There’s a confusion that sets in – when you have become parents, but not yet “parenting.” Our children are an ocean away. We look at their pictures, laugh at the videos, and talk about all the things we’re going to do with them when they’re with us. We’ve been doing that for 2.5 years. I have a new found respect for all parents – the ones with their children under their roof, ones with children in other places, or ones who are waiting for children in some way. There is much confusion about parenting, especially when you have absolutely zero control. I am guessing this time in our lives is preparing us for the reality that at some point our boys will need to be individuals- facing their own battles, learning their own lessons, making their own decisions. But at 9 and 13? Every day I am with them in Haiti, they ask “you leave tomorrow, Mom?” Every day is a preparation for the most devastating pain of separation. Each of us psyche ourselves up for the heartache and let down – like when we ask God for that one thing we need really bad, testifying that we’ll stop sinning and cussing if we could just get it NOW (whole-heartedly knowing we won’t get it right away). That’s where we all are now. We’re dancing to Michael Jackson songs one minute, singing Dixie Chicks “Godspeed” as we lay our heads down at night, and praying each time that God sees our desperate plea to be together – these boys are Ramey boys. They are Todd and Laura’s boys.
My friends tell me about their biological children and how they exhibit so much of each of them – look like them, act like them, have similar personalilties. Well, our boys don’t look like us, but they are Rameys/Melroses. Wilnes makes friends with everyone. He likes to tell people about Jesus. When he’s sad, he can’t contain it – he’ll find a place away from everyone to get it all out. And he can’t wait to learn something new. Woody is quiet yet knows exactly when to speak up. He has the voice of an angel and takes pride in owning his Mama’s Bible. He sometimes has a slight stutter – his sweet anxious moments are evident of his desire to do something well. Wendy wants to be friends with everyone and be happy all the time. He wants to dance, sing, eat a lot, put on sunglasses, and laugh. And together, wow, I have never seen brothers be such a team. They work together in such a precious way. They really look out for each other. They are genuinely concerned for each other and their family.
I know we slack on blog posts. To be honest, we feel discouraged not having any updates – everyone wants to know when they will be home. We do too. While we still believe our children will be with us, we are exhausted and frustrated. We have tried to keep recent posts more about them – so you can get to know them as we do. However, this post is more about sharing our very desperate and broken hearts. It may be really more for us than anyone else. And someday we want our boys to know this part of the story too.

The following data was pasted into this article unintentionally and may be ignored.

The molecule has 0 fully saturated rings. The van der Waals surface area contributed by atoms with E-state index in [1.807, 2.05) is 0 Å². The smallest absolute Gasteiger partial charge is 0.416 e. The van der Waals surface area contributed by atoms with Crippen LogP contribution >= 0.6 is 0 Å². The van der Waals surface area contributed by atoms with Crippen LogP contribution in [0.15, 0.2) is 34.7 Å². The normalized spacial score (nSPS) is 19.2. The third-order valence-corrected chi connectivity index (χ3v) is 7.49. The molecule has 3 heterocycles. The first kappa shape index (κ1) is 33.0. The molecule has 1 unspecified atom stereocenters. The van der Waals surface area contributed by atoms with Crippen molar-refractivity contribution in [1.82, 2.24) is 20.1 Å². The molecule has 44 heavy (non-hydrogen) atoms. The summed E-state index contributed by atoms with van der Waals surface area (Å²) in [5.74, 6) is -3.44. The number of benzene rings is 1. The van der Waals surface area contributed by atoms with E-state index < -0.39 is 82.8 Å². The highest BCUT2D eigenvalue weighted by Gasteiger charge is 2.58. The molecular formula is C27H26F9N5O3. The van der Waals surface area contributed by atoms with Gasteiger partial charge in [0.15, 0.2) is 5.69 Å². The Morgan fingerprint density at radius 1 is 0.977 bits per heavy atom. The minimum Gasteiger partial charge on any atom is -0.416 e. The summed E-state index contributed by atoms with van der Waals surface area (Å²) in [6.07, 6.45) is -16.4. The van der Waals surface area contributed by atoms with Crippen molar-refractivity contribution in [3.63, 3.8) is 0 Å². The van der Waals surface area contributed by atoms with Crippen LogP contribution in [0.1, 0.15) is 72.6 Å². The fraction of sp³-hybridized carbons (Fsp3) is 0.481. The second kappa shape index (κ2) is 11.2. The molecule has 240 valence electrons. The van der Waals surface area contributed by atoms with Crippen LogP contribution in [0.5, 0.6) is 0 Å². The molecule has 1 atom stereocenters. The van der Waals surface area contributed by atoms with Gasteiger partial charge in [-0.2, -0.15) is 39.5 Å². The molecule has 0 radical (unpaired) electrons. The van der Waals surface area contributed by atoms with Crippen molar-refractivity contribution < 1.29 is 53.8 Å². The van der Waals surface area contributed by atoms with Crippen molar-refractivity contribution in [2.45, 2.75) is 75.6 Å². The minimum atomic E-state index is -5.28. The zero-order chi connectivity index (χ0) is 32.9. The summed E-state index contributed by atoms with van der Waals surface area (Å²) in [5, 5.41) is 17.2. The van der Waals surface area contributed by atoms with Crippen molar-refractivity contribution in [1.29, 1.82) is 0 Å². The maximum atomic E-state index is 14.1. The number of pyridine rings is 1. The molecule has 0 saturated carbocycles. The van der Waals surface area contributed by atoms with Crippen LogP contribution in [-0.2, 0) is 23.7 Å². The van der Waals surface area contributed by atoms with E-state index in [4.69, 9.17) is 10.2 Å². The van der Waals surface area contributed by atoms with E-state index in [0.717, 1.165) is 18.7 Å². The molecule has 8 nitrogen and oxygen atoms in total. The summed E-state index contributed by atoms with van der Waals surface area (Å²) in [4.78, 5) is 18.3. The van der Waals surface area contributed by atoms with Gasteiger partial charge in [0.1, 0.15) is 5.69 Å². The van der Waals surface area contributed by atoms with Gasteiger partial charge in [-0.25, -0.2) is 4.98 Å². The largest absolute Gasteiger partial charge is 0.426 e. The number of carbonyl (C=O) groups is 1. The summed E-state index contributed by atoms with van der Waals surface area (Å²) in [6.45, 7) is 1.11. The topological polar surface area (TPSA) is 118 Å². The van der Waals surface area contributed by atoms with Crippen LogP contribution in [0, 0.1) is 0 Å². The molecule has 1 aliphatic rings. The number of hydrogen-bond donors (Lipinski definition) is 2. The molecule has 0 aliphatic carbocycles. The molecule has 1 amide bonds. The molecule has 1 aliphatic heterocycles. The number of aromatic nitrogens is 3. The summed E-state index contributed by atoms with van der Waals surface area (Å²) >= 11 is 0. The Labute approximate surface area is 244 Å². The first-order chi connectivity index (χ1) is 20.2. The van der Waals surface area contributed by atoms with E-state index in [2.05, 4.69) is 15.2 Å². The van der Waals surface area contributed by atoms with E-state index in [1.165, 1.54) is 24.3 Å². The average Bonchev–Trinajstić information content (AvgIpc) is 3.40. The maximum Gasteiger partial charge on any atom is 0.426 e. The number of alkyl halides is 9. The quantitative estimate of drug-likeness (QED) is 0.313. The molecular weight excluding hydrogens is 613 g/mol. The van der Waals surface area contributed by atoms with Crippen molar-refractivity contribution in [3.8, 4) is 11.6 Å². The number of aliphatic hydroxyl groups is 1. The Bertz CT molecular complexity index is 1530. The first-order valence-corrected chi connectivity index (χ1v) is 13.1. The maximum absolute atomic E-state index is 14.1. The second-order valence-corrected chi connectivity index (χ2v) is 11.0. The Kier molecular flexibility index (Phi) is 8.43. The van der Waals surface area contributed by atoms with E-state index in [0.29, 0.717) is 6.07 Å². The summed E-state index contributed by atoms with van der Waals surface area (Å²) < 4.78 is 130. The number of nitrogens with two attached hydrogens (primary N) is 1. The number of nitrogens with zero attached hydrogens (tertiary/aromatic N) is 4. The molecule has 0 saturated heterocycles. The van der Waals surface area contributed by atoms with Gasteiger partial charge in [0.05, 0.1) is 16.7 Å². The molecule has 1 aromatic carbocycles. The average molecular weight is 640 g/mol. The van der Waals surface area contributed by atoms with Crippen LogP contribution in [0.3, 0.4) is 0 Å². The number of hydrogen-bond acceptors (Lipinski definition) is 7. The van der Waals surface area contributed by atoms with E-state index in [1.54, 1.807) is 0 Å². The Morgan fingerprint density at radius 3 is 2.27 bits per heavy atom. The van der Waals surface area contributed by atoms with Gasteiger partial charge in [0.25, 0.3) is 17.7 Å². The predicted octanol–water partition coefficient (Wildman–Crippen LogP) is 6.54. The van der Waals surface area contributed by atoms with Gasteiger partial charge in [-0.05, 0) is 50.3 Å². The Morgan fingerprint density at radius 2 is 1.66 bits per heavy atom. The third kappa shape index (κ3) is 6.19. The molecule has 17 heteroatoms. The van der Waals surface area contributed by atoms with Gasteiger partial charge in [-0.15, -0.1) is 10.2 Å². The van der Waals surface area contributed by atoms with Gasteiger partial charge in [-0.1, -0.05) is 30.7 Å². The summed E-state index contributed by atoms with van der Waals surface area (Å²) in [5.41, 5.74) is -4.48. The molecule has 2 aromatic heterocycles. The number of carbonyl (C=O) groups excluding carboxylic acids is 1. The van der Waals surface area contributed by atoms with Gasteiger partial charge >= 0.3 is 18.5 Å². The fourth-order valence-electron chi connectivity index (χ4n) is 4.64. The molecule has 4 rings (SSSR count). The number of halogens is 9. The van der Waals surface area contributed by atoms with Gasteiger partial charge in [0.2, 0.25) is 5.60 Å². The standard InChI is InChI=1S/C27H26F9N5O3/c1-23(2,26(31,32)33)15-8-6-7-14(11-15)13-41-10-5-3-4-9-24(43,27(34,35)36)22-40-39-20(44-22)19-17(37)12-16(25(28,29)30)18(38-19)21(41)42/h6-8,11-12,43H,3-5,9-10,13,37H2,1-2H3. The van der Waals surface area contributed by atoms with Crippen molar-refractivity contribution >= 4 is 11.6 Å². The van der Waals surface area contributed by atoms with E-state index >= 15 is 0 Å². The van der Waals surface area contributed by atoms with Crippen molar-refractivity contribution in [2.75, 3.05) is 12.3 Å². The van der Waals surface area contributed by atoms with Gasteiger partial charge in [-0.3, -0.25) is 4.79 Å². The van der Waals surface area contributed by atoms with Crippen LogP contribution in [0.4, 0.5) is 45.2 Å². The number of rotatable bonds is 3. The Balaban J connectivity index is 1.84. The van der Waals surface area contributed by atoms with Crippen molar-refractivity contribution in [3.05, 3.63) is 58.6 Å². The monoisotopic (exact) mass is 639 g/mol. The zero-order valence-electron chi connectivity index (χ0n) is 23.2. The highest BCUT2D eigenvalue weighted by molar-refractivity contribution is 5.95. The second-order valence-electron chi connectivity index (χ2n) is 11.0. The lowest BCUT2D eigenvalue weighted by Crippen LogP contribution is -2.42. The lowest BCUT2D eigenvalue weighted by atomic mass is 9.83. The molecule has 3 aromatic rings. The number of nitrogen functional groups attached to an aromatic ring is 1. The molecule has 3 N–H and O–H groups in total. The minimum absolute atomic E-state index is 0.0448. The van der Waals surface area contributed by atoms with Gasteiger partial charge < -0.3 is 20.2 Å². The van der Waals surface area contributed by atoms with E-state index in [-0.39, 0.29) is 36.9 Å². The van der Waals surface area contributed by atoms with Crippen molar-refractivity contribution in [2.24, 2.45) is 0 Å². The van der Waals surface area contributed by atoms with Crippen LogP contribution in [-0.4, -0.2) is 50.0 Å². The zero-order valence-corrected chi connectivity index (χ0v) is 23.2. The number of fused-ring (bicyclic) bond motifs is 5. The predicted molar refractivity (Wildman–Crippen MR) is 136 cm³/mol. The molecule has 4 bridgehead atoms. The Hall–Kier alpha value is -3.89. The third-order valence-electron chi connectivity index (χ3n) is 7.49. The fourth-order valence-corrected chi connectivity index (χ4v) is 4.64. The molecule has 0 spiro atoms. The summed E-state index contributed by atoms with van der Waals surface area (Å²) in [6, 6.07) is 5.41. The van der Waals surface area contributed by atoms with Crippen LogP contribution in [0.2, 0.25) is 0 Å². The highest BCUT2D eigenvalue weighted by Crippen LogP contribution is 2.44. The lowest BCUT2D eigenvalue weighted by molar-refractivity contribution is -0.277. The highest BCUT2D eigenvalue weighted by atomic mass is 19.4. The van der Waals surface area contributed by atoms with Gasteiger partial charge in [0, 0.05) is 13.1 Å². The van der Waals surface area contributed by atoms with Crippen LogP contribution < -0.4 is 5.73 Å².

If you’ve followed our story from the first post, then you know we’ve known our sons for about 2.5 years now and have been in the process of adopting them for almost 2 years. People keep asking why it’s taking us so long. It’s complicated to answer, but the short version of the story is we are stuck because of an antiquated law in Haiti that states adoptive parents must be 35 and married 10 years. We moved forward with our process, first and foremost, because we know these are our sons and are willing to fight for them. Second, we had knowledge that previous “underage” families made it through the process with Presidential Dispensation as long as they were found fit to adopt. Third, we were told the law has been on the table to be changed (age 30, married 5 years). Between those three things the only thing we know for sure is we are still fighting.
So, what do we do in the meantime? What do we tell our boys? What do we tell people who ask? We aren’t posting from a place of hopelessness, but more in a place of desperately seeking prayers and support from people who love our children and want them home as much as we do. We still BELIEVE. We know the timing will be right, but we also get so tired of hearing that – “It’s all in God’s timing.” We know that. Yes, we trust God’s timing and His care for them while we wait. At the same time, we hurt. We are sad. We are grieving for our children. And it dawned on me recently, that’s what God knows most about. Not only did he sacrifice His son, but he watches all of His children struggle and hurt daily. He is not physically with us, but He is always present. I really can trust that He knows our hurting parent hearts. He knows our boys’ hurting hearts. He knows all the reasons why we are stuck. He knows the time when we will be in joyful celebration of bringing our sons home. So, we put our hope in that. We keep believing. We keep going to visit them and reminding them they are our precious sons, but most importantly, they are God’s children. And so are we. He does not leave any of us as orphans.
I am attaching a link to a friend’s blog here. Their family is in the same situation (under 35) and adopting from the same orphanage as our boys. She was recently asked, “so when will you give up?” Her response is beautiful, so I wanted to share it here in case any of you have wondered this about the Rameys. We share her heart on this. There will be no giving up.